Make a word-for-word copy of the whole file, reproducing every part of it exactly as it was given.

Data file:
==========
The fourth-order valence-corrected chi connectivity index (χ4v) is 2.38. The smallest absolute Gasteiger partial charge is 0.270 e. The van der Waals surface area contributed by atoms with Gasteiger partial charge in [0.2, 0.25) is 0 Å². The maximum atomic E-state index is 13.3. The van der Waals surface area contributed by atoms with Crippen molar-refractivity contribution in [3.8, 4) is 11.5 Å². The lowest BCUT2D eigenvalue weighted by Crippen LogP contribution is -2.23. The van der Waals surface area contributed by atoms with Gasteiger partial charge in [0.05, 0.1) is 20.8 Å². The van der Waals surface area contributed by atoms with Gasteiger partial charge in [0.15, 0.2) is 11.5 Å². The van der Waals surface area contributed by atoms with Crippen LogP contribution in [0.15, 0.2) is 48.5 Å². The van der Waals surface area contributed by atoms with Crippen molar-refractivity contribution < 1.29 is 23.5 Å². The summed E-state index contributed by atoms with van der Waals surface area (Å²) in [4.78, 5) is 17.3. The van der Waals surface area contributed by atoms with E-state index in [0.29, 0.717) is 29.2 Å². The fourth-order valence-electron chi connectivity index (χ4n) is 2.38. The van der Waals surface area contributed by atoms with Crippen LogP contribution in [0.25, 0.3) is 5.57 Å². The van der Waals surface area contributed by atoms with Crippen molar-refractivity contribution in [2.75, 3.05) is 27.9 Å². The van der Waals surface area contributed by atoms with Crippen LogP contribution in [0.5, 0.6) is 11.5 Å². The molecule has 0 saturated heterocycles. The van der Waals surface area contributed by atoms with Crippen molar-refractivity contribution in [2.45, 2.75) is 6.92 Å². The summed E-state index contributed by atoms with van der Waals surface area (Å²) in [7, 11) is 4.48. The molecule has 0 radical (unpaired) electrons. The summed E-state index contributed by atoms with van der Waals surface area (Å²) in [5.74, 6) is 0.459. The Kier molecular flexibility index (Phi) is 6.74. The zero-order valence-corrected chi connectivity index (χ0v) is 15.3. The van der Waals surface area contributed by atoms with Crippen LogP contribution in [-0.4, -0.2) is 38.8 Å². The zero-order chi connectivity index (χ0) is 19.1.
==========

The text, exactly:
The fourth-order valence-corrected chi connectivity index (χ4v) is 2.38. The smallest absolute Gasteiger partial charge is 0.270 e. The van der Waals surface area contributed by atoms with Gasteiger partial charge in [0.2, 0.25) is 0 Å². The maximum atomic E-state index is 13.3. The van der Waals surface area contributed by atoms with Crippen molar-refractivity contribution in [3.8, 4) is 11.5 Å². The lowest BCUT2D eigenvalue weighted by Crippen LogP contribution is -2.23. The van der Waals surface area contributed by atoms with Gasteiger partial charge in [0.05, 0.1) is 20.8 Å². The van der Waals surface area contributed by atoms with Gasteiger partial charge in [0.15, 0.2) is 11.5 Å². The van der Waals surface area contributed by atoms with Crippen LogP contribution in [0.15, 0.2) is 48.5 Å². The van der Waals surface area contributed by atoms with Crippen molar-refractivity contribution < 1.29 is 23.5 Å². The summed E-state index contributed by atoms with van der Waals surface area (Å²) in [4.78, 5) is 17.3. The van der Waals surface area contributed by atoms with E-state index in [0.29, 0.717) is 29.2 Å². The fourth-order valence-electron chi connectivity index (χ4n) is 2.38. The van der Waals surface area contributed by atoms with Crippen LogP contribution in [0.25, 0.3) is 5.57 Å². The van der Waals surface area contributed by atoms with Crippen molar-refractivity contribution in [2.75, 3.05) is 27.9 Å². The van der Waals surface area contributed by atoms with Crippen LogP contribution in [0.5, 0.6) is 11.5 Å². The molecule has 0 saturated heterocycles. The van der Waals surface area contributed by atoms with Crippen molar-refractivity contribution in [2.45, 2.75) is 6.92 Å². The summed E-state index contributed by atoms with van der Waals surface area (Å²) in [7, 11) is 4.48. The molecule has 0 radical (unpaired) electrons. The summed E-state index contributed by atoms with van der Waals surface area (Å²) in [5.74, 6) is 0.459. The Kier molecular flexibility index (Phi) is 6.74. The zero-order valence-corrected chi connectivity index (χ0v) is 15.3. The van der Waals surface area contributed by atoms with Crippen LogP contribution in [-0.4, -0.2) is 38.8 Å². The zero-order chi connectivity index (χ0) is 19.1.